Burrow depth, carbon dioxide and reproductive success in Sand Martins Riparia riparia:Breeding costs in sand martins

Mondain-Monval, Thomas O. and Sharp, Stuart Peter (2018) Burrow depth, carbon dioxide and reproductive success in Sand Martins Riparia riparia:Breeding costs in sand martins. Bird Study, 65 (1). pp. 123-131. ISSN 0006-3657

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Capsule: Carbon dioxide (CO2) concentrations in the burrows of sand martins Riparia riparia increase with depth but have no detectable impact on fledging success. Aims: To investigate whether burrow depth and CO2 concentrations influence reproductive success in sand martins. Methods: We monitored two Sand Martin colonies along the River Lune, Lancashire (UK) to investigate the effect of burrow depth on reproductive success. We also measured CO2 levels in a sample of burrows to test whether burrow depth predicts CO2 concentration, and to test for a relationship between CO2 concentration and breeding success. Results: Burrow depth was significantly correlated with fledging success, but the correlation was positive in first broods and negative in second broods. The highest CO2 concentration recorded was 73 650 ppm and the mean concentration across burrows was 31 757 ppm. However, while CO2 concentrations were positively correlated with burrow depth after controlling for the number and age of nestlings, they were not correlated with reproductive success. Conclusion: There are reproductive costs associated with deeper burrows in second broods, but these could not be attributed to CO2 concentrations despite the exceptionally high levels recorded. This study highlights the need for further investigation into gas exchange and the potential impacts of, or adaptations to, CO2 accumulation in avian burrows.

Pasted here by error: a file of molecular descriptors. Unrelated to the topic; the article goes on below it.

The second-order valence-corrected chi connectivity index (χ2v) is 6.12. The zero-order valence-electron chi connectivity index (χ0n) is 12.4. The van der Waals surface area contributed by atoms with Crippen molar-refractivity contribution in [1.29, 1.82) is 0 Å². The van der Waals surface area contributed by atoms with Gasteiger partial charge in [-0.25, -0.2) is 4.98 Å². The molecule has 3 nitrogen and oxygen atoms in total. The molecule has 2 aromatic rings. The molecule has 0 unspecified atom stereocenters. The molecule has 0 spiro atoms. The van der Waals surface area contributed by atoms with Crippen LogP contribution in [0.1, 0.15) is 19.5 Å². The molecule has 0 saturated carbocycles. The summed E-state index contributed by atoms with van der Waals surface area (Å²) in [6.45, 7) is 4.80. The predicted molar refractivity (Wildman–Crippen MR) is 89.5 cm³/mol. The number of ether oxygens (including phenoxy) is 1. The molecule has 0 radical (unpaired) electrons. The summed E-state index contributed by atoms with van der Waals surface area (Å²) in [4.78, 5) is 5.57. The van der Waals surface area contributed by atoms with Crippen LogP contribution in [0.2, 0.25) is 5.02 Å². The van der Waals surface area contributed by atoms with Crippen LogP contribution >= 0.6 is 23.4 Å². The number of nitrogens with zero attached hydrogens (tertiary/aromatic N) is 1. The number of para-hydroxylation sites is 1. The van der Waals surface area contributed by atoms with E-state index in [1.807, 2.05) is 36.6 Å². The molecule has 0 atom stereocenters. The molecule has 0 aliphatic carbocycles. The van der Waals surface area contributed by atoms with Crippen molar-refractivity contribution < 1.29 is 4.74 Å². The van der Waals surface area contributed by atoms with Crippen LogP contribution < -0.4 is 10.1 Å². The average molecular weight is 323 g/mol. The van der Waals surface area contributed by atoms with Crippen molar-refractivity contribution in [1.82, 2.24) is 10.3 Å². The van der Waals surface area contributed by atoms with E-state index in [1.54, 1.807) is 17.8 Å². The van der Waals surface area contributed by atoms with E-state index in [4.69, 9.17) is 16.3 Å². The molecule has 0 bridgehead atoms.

Item Type:
Journal Article
Journal or Publication Title:
Bird Study
Additional Information:
This is an Accepted Manuscript of an article published by Taylor & Francis in Bird Study on 14/03/2018, available online: http://www.tandfonline.com/10.1080/00063657.2018.143863
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Deposited On:
09 Feb 2018 13:22
Last Modified:
28 Jan 2021 00:17